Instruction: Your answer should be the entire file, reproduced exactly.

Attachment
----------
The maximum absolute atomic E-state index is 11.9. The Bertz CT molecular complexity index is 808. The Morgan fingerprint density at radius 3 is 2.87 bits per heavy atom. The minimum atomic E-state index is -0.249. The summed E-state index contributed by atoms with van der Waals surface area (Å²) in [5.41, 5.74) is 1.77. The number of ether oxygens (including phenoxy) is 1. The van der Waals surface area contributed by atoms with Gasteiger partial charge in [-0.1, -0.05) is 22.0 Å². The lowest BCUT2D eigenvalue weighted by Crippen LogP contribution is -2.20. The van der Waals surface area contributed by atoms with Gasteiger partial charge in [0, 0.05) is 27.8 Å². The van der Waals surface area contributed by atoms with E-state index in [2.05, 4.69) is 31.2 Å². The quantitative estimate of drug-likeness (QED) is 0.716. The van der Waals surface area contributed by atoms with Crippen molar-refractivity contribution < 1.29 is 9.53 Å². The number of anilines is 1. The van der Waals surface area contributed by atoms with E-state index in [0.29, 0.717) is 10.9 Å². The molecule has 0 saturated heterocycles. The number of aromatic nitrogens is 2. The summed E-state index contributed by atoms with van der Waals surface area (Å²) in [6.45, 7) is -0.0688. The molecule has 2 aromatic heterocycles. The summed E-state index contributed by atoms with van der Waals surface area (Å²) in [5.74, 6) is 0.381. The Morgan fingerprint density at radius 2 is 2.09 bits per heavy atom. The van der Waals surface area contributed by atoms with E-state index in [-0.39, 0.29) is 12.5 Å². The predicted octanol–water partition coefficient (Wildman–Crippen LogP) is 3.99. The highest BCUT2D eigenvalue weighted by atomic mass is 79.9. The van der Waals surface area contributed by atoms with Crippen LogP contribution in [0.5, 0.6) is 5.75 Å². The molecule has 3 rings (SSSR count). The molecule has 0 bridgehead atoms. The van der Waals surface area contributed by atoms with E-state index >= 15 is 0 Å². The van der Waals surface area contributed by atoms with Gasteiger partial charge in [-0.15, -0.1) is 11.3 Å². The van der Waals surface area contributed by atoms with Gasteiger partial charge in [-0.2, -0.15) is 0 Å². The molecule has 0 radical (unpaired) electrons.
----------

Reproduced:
The maximum absolute atomic E-state index is 11.9. The Bertz CT molecular complexity index is 808. The Morgan fingerprint density at radius 3 is 2.87 bits per heavy atom. The minimum atomic E-state index is -0.249. The summed E-state index contributed by atoms with van der Waals surface area (Å²) in [5.41, 5.74) is 1.77. The number of ether oxygens (including phenoxy) is 1. The van der Waals surface area contributed by atoms with Gasteiger partial charge in [-0.1, -0.05) is 22.0 Å². The lowest BCUT2D eigenvalue weighted by Crippen LogP contribution is -2.20. The van der Waals surface area contributed by atoms with Gasteiger partial charge in [0, 0.05) is 27.8 Å². The van der Waals surface area contributed by atoms with E-state index in [2.05, 4.69) is 31.2 Å². The quantitative estimate of drug-likeness (QED) is 0.716. The van der Waals surface area contributed by atoms with Crippen molar-refractivity contribution < 1.29 is 9.53 Å². The number of anilines is 1. The van der Waals surface area contributed by atoms with E-state index in [0.29, 0.717) is 10.9 Å². The molecule has 0 saturated heterocycles. The number of aromatic nitrogens is 2. The summed E-state index contributed by atoms with van der Waals surface area (Å²) in [6.45, 7) is -0.0688. The molecule has 2 aromatic heterocycles. The summed E-state index contributed by atoms with van der Waals surface area (Å²) in [5.74, 6) is 0.381. The Morgan fingerprint density at radius 2 is 2.09 bits per heavy atom. The van der Waals surface area contributed by atoms with E-state index in [-0.39, 0.29) is 12.5 Å². The predicted octanol–water partition coefficient (Wildman–Crippen LogP) is 3.99. The highest BCUT2D eigenvalue weighted by atomic mass is 79.9. The van der Waals surface area contributed by atoms with Crippen LogP contribution in [0.5, 0.6) is 5.75 Å². The molecule has 3 rings (SSSR count). The molecule has 0 bridgehead atoms. The van der Waals surface area contributed by atoms with E-state index >= 15 is 0 Å². The van der Waals surface area contributed by atoms with Gasteiger partial charge in [-0.15, -0.1) is 11.3 Å². The van der Waals surface area contributed by atoms with Gasteiger partial charge in [-0.2, -0.15) is 0 Å². The molecule has 0 radical (unpaired) electrons.